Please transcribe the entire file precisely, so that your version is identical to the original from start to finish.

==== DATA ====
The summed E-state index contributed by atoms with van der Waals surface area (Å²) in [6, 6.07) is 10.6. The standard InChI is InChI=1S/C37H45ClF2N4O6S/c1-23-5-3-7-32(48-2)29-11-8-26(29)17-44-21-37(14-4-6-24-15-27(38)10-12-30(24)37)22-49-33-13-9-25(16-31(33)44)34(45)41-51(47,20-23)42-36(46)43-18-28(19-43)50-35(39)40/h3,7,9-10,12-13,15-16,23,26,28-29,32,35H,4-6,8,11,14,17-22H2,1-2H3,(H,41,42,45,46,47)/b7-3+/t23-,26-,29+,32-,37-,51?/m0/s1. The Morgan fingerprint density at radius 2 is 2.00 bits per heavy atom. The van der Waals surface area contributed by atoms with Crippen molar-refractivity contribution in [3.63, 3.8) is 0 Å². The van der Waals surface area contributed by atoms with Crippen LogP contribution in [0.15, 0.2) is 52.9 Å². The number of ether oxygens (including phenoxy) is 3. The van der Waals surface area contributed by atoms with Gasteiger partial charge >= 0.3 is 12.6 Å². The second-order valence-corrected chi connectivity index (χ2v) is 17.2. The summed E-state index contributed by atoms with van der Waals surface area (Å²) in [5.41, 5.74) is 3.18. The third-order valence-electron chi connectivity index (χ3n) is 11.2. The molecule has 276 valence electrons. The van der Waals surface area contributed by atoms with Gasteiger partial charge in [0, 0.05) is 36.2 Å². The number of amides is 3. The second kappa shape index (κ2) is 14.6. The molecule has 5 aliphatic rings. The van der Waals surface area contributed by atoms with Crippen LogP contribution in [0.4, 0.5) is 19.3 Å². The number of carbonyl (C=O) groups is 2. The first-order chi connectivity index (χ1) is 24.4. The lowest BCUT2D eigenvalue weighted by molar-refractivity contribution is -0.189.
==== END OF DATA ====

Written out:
The summed E-state index contributed by atoms with van der Waals surface area (Å²) in [6, 6.07) is 10.6. The standard InChI is InChI=1S/C37H45ClF2N4O6S/c1-23-5-3-7-32(48-2)29-11-8-26(29)17-44-21-37(14-4-6-24-15-27(38)10-12-30(24)37)22-49-33-13-9-25(16-31(33)44)34(45)41-51(47,20-23)42-36(46)43-18-28(19-43)50-35(39)40/h3,7,9-10,12-13,15-16,23,26,28-29,32,35H,4-6,8,11,14,17-22H2,1-2H3,(H,41,42,45,46,47)/b7-3+/t23-,26-,29+,32-,37-,51?/m0/s1. The Morgan fingerprint density at radius 2 is 2.00 bits per heavy atom. The van der Waals surface area contributed by atoms with Crippen molar-refractivity contribution in [3.63, 3.8) is 0 Å². The van der Waals surface area contributed by atoms with Crippen LogP contribution in [0.15, 0.2) is 52.9 Å². The number of ether oxygens (including phenoxy) is 3. The van der Waals surface area contributed by atoms with Gasteiger partial charge >= 0.3 is 12.6 Å². The second-order valence-corrected chi connectivity index (χ2v) is 17.2. The summed E-state index contributed by atoms with van der Waals surface area (Å²) in [5.41, 5.74) is 3.18. The third-order valence-electron chi connectivity index (χ3n) is 11.2. The molecule has 276 valence electrons. The van der Waals surface area contributed by atoms with Gasteiger partial charge in [0, 0.05) is 36.2 Å². The number of amides is 3. The second kappa shape index (κ2) is 14.6. The molecule has 5 aliphatic rings. The van der Waals surface area contributed by atoms with Crippen LogP contribution in [0.4, 0.5) is 19.3 Å². The number of carbonyl (C=O) groups is 2. The first-order chi connectivity index (χ1) is 24.4. The lowest BCUT2D eigenvalue weighted by molar-refractivity contribution is -0.189.